All cells employed in this study, SK6-, PK15- and STE-cells, as wells as primary porcine cells were grown in Dulbecco’s modified Eagle’s medium supplemented with 10% BVDV-free FCS at 37 °C and 5%CO2. Virus was rescued from cDNA in vitro transcribed into RNA (SP6 polymerase, New England Biolabs), which subsequently was transfected in 5 × 106 SK6-cells by electroporation (Bio-Rad Gene Pulser). Transfection efficiency was assessed 14 h after transfection by immunohistochemistry specifically staining CSFV E2 with the mouse monoclonal antibody A18. Virus containing supernatant for infection experiments was harvested 36 h after electroporation, clarified by centrifugation for 5 min at 3000 × g and stored in aliquots at −70 °C.

Titer was determined in ffu/ml on SK6-cells employing 10-fold dilution steps. 14 h after infection, cells were stained by immunohistochemistry as described above and foci of infected cells were counted using a Nikon Eclipse TS100 microscope.

Generation of ppEndo and ppMacro cells

PpEndo were harvested from aortas of ~6 months old feeder pigs obtained at the local slaughter house. Therefore, aortas were freed of all adjacent tissue, washed several times with PBS and the intimal layer of the aorta was then scraped off with a scalpel blade. Cells were immediately seeded on tissue culture plates and used for experiments as soon as cells had grown to confluency.

PpMacro were isolated from buffy coats derived from EDTA blood of ~6 months old feeder pigs. Peripheral blood mononuclear cells were separated from other blood components by gradient centrifugation employing Ficoll Paque (GE Healthcare) (1200 g 45 min). After 2 additional wash steps with PBS, 5 × 106 cells were seeded in teflon bags to allow for the differentiation into promacrophages. After 7d, cells were seeded on tissue culture plates and employed for infection experiments.

Determination of virus growth

1 × 105 SK6-, PK15-, STE-cells, ppEndo or ppMacro were seeded in 24 well plates. If applicable, cells were treated with 300 IU human IFN-α2A (Roferon, Roche) 16 h prior to or 4 h after infection. Cells were infected with a MOI of 1 for 4 h. Thereafter, medium was exchanged and virus titer was determined 24 h and 48 h after infection as described above.

Determination of cellular susceptibility

1 × 105 SK6- or PK15-cells or ppEndo were seeded in 24 well plates. Porcine cell lines were routinely treated with 300 IU human IFNα2A (Roferon, Roche) 16 h prior to infection (if not indicated otherwise). Ten-fold dilutions of the viruses to be tested were used for infection. 4 h after infection, the medium was exchanged to a medium containing 0.5% methylcellulose. 24 h after infection, cells were stained by immunohistochemistry and infected foci were counted. The permissiveness was calculated in percent employing the following formula:

An external file that holds a picture, illustration, etc.
Object name is srep44459-m1.jpg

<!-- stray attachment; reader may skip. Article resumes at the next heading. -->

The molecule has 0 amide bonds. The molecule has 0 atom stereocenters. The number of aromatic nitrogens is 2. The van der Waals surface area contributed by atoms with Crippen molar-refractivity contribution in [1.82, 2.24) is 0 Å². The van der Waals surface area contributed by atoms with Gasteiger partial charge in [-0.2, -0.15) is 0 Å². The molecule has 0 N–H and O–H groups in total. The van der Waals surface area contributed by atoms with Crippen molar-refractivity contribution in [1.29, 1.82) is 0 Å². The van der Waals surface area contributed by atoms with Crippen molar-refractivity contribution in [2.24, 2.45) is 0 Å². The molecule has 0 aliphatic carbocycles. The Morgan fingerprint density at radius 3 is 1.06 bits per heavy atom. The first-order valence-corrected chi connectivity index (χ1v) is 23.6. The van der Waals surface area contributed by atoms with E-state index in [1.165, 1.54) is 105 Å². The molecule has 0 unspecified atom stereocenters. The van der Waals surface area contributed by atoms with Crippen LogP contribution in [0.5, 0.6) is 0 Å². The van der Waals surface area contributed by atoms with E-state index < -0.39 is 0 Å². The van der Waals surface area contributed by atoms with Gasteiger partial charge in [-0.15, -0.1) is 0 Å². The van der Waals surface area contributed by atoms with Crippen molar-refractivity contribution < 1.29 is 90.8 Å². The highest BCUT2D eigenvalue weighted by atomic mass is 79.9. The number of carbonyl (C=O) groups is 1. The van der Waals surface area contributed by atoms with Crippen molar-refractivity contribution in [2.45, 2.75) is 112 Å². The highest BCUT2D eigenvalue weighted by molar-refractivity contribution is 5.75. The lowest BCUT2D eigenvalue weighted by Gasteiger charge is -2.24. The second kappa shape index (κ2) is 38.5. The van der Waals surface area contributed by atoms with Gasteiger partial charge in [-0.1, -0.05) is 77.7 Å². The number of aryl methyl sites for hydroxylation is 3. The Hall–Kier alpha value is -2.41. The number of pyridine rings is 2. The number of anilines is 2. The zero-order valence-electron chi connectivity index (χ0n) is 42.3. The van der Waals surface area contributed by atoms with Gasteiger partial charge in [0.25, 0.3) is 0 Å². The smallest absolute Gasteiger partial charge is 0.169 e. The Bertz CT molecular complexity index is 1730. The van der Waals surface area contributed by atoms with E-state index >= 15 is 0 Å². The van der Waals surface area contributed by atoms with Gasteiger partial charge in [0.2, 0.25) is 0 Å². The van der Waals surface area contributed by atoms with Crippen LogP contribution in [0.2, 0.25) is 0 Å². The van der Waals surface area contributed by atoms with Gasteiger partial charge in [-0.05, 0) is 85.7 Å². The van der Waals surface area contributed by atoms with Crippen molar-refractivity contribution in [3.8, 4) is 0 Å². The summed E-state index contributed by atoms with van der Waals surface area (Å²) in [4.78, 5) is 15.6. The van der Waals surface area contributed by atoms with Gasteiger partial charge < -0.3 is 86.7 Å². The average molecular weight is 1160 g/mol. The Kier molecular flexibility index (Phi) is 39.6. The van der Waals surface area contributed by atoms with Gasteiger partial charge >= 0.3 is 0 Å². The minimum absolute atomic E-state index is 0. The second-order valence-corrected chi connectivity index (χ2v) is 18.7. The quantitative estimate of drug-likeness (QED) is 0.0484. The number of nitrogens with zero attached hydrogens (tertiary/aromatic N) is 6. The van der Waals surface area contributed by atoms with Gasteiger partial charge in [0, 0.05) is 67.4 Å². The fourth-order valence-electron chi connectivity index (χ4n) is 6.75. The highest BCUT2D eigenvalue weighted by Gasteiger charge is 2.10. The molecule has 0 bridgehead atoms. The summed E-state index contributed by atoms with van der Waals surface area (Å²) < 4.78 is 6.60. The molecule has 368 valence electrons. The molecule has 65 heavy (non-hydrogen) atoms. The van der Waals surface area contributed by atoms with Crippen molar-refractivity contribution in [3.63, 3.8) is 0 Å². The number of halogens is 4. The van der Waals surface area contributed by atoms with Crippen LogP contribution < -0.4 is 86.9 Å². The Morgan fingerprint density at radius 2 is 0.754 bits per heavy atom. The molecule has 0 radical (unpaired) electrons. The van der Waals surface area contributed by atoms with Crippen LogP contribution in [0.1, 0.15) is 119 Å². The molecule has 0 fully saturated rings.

RNA infectivity

Equal dilutions (10−2, 10−3, 10−4, 10−5) of 2.5 μg in vitro transcribed viral genome were transfected in SK-6 or PK15-cells resuspended in PBS by electroporation (SK6-cells: 2 mm gap, 0.180 kV, 950 μF, ∞ Ω; PK15: 4 mm gap, 0.25 kV, 950 μF, ∞ Ω). IFN-treatment was performed 16 h prior to transfection. After transfection, cells were seeded on 6 well plates and the medium was exchanged to medium containing 0.5% methylcellulose 4 h after transfection. 24 h after transfection, cells were stained by immunohistochemistry and the number of infected foci per genome dilution was determined.

Generation of core transcomplemented viruses

In vitro transcribed viral genome was transfected in SK6 tet on cells expressing core 255, core-Erns or core-YFP after induction with Doxycycline 16 h earlier. Virus containing supernatant was harvested 24 h after transfection and clarified at 3000× g for 5 min. Thereafter, virus was either frozen at −70 °C or pelleted by ultracentrifugation in a Beckmann Optima ultracentrifuge with a TLA45 rotor at 45000 rpm for 1 h. Pelleted virus was subsequently used for Western blot analysis.

Western blot analysis

For the detection of E2 and core protein in concentrated virus particles, virions were resuspended in 1% SDS protein loading buffer and subjected to Western blot analysis as described in ref. 28. MX1 and beta-actin were detected in cell lysates by mouse monoclonal antibodies (MX1: M143, University of Freiburg, Germany; β-actin: A5441, Sigma-Aldrich).

Generation of core expressing PK15-cells

For the generation of PK15-cell lines stably expressing core 255, core 267, core-YFP or YFP, HIV pseudoparticles, pseudotyped with VSV G-protein and carrying the respective coding regions, were generated in HEK 293 T cells as described in ref. 44. 1 × 105 low passage PK15-cells were seeded in each well of a 6 well plate and infected with the respective pseudotype. Positive clones were selected by treatment with 1 μg/ml puromycine. Core integration and core expression were confirmed by PCR and Western blot analysis.